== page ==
In their year-end report, the American Wind Energy Association shows another banner year for wind power in the U.S. For the third year in a row, wind energy development has grown at a record pace, generating over $18 billion in revenue.
Even though Germany has more turbines and greater capacity (22,300 megawatts), the U.S. has stronger winds (perhaps in more ways than one) and overtook Germany this summer as the world leader in actual megawatts of electricity produced from wind generation when the U.S. “blew past” 20,000 MW of installed generating capacity. By the end of the third quarter, the U.S. had more than 21,000 megawatts of electricity in place. Fourth quarter statistics show Germany’s wind development slowing and the U.S. sprinting to the finish line, no doubt spurred on by the better-late-than-never extension of the renewable energy tax credit.
This is the kind of “arms race” that will do the world good.
“With additional projects coming on line every week since (September), the wind industry is on its way to charting another record-shattering year of growth,” AWEA said in its report.
A press release from the AWEA last May reported that wind energy is well on the path of supplying 20% of electrical generation in the U.S. by 2030, supporting over a half million jobs. Subsequent wind development since then bears that out.
Coal train (pun intended)
The current 21,000-plus megawatts of generating capacity is expected to generate some 60 billion kilowatt-hours of electricity in 2009, enough to power more than 5.5 million homes. Moving enough coal at one time to generate that much power would take a coal train 2,000 miles long. Try backing that train into the siding next to the coal-fired power plant. That’s a lot of coal – 30.4 million short tons to be more specific. Another way to look at it, the AWEA report says, is that it is also enough to displace 560 billion cubic feet of natural gas (about 9% of the natural gas used for electricity generation); equivalent to 91 million barrels of oil. It’s the same as taking 140 million cars off the road or saving four trillion gallons of water.
Not to pat ourselves on the back too hard…
While America may lead the world in terms of total wind power generated, there is a ways to go in terms of per-capita energy. Germany is, after all, only a fraction the size of the United States, as are other leading wind energy generating countries. Germany generates 7% of its electricity from wind, the U.S. only 1.2%. Denmark already generates about 20% of its total power generation from wind.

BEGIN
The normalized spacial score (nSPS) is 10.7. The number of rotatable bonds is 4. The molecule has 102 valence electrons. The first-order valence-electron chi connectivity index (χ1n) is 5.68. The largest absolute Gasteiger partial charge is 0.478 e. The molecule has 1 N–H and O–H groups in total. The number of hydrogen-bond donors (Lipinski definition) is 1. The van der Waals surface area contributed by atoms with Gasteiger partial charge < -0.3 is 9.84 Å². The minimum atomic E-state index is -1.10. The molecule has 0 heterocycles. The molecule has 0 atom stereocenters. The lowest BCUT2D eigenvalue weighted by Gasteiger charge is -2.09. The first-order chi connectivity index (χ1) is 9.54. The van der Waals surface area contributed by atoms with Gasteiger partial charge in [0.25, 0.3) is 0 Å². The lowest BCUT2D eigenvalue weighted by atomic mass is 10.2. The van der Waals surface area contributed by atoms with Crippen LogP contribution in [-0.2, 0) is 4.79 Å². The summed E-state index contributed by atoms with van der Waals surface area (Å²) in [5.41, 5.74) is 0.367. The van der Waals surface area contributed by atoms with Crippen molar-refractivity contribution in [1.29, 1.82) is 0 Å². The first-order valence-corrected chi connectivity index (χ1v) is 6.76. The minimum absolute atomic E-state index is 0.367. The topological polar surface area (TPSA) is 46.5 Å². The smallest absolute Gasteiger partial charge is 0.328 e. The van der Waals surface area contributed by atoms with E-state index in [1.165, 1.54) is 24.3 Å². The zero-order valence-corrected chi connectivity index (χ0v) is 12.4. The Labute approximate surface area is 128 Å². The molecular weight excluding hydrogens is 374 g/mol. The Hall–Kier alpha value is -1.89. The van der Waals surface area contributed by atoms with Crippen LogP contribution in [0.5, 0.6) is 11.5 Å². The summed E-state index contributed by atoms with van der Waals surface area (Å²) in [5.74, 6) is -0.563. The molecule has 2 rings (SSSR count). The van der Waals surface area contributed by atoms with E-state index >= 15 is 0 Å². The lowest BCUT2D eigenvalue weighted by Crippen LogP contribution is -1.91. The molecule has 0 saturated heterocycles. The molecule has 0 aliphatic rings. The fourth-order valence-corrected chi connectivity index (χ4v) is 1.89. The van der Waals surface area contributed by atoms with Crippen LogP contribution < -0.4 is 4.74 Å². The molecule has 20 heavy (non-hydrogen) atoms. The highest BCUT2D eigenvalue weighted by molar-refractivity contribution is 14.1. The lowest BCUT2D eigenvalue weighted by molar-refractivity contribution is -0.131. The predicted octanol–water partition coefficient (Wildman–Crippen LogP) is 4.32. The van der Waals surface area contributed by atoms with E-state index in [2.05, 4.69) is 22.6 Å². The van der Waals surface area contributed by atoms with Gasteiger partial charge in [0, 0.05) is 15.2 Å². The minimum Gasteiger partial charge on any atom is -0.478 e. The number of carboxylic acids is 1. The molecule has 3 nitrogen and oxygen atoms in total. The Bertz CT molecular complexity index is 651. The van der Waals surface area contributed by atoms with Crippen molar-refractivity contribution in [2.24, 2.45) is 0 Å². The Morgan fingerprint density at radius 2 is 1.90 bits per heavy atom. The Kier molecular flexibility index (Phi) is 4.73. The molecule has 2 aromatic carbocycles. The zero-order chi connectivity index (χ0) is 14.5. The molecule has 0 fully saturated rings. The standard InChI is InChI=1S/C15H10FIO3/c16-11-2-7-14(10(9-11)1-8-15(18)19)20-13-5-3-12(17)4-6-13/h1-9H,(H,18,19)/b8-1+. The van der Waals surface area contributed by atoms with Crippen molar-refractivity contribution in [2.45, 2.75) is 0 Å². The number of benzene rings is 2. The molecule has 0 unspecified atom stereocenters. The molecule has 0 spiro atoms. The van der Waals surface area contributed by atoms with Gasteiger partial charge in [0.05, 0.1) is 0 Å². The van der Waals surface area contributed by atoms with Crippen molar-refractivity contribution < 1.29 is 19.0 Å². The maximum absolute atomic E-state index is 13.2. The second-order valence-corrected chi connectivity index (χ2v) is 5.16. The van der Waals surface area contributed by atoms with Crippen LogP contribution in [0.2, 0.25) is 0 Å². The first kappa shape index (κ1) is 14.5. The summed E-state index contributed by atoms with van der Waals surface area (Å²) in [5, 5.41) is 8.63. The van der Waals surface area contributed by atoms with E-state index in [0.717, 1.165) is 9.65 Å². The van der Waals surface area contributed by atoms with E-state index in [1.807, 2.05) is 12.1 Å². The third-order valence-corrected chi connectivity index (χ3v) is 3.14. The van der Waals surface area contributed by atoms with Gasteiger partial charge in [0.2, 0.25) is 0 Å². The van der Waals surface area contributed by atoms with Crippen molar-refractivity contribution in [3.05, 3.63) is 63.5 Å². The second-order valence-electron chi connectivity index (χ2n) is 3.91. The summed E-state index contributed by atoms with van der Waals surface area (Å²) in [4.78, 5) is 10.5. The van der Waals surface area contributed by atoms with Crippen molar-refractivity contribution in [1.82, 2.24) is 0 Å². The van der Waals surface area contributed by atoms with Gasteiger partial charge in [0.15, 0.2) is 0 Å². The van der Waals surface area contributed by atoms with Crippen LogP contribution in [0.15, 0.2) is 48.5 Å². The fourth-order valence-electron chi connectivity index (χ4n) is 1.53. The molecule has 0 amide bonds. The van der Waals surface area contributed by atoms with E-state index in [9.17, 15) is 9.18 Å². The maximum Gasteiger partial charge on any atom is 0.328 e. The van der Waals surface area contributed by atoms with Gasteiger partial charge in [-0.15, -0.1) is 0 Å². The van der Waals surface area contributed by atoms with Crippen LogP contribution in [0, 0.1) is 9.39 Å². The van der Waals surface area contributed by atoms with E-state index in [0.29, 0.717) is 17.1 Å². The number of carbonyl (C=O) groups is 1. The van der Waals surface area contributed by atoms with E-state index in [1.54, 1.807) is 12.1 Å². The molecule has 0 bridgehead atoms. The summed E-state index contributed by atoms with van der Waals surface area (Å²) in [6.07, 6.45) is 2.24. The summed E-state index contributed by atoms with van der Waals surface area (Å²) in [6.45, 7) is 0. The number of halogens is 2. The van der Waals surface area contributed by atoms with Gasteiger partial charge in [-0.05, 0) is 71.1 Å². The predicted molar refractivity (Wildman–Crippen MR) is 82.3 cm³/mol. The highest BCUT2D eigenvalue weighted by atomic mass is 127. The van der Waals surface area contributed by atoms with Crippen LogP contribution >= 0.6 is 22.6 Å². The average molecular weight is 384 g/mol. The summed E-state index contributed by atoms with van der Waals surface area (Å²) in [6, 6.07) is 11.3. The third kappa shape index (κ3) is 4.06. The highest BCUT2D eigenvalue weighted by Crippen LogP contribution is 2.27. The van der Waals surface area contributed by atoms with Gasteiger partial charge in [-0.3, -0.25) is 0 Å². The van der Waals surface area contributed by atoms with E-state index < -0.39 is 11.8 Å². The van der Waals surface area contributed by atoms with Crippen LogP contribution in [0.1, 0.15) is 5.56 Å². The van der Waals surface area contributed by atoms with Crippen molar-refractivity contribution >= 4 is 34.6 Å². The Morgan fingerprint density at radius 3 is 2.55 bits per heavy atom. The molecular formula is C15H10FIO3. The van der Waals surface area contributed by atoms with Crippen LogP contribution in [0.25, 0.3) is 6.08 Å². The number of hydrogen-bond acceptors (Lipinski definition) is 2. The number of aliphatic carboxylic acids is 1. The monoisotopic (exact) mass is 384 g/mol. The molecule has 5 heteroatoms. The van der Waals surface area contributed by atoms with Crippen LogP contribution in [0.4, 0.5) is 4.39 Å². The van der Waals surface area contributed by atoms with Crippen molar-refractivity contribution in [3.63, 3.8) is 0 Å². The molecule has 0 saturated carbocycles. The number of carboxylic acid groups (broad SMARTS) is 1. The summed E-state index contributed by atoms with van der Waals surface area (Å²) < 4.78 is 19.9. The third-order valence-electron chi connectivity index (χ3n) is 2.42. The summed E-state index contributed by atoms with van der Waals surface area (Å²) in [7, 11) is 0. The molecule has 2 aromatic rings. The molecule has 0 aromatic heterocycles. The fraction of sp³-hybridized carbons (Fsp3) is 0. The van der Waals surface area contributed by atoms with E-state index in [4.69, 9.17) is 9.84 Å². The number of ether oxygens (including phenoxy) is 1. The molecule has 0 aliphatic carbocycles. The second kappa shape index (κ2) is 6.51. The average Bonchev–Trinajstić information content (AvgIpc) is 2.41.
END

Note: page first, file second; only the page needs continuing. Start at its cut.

This is not to dampen the achievement, but to put it in perspective. We’ve come a long way in the U.S. in regard to wind and renewable energy development. We’ve got a long way to go. That’s quite a challenge and quite an opportunity.
Other highlights from the AWEA report:
- Ground-breaking environmental research – The Bats and Wind Energy Cooperative and the National Renewable Energy Laboratory have started a study at the Casselman wind farm in Pennsylvania, the first of its kind in the United States. The wind farm owner and operator, Iberdrola Renewables, is the first in the U.S. to study how changes in its operations during low wind conditions could help avoid bat deaths.
“We are proud to offer our Casselman site for this important experiment and fully support efforts of the BWEC. We believe this is the responsible thing to do and recognize there is an impact on bats that requires scientific study. We’re committed to hosting this effort, which represents a new area of investigation for the wind industry.” – Andrew Linehan, director of permitting, Iberdrola Renewables
- 60,000 domestic employees and counting – While the rest of the economy crumbled around it, wind energy remained a bright spot with at least 50 new, expanded or planned wind-related manufacturing facilities across the U.S. This expansion created 9,000 new jobs in 2008 for manufacturing alone (not accounting for the fourth quarter). The $15 billion dollars invested in wind farm construction added thousands more jobs in construction and operation.
“Interest in continuing to pursue opportunities in Ohio has not diminished as far as [the wind] industry is concerned. I believe that there is a sense that this is one industry that has a bright future and it is full steam ahead.” – Ohio Governor Ted Strickland
- New collaboration with environmental groups – On November 20th, the creation of the American Wind Wildlife Institute was announced. The AWWI is an alliance between wind energy companies, and science-based conservation and environmental groups to “facilitate timely and responsible development of wind energy while protecting wildlife and wildlife habitat.”
“Addressing global climate change demands a higher level of collaboration between different sectors and interests. Development of clean, renewable wind energy and wildlife protection need not be mutually exclusive goals. It’s my pleasure to work with industry and non-profit leaders to make this vision a reality.” – Jan Blittersdorf, CEO of NRG Systems and AWWI vice chair
The full American Wind Energy Association press release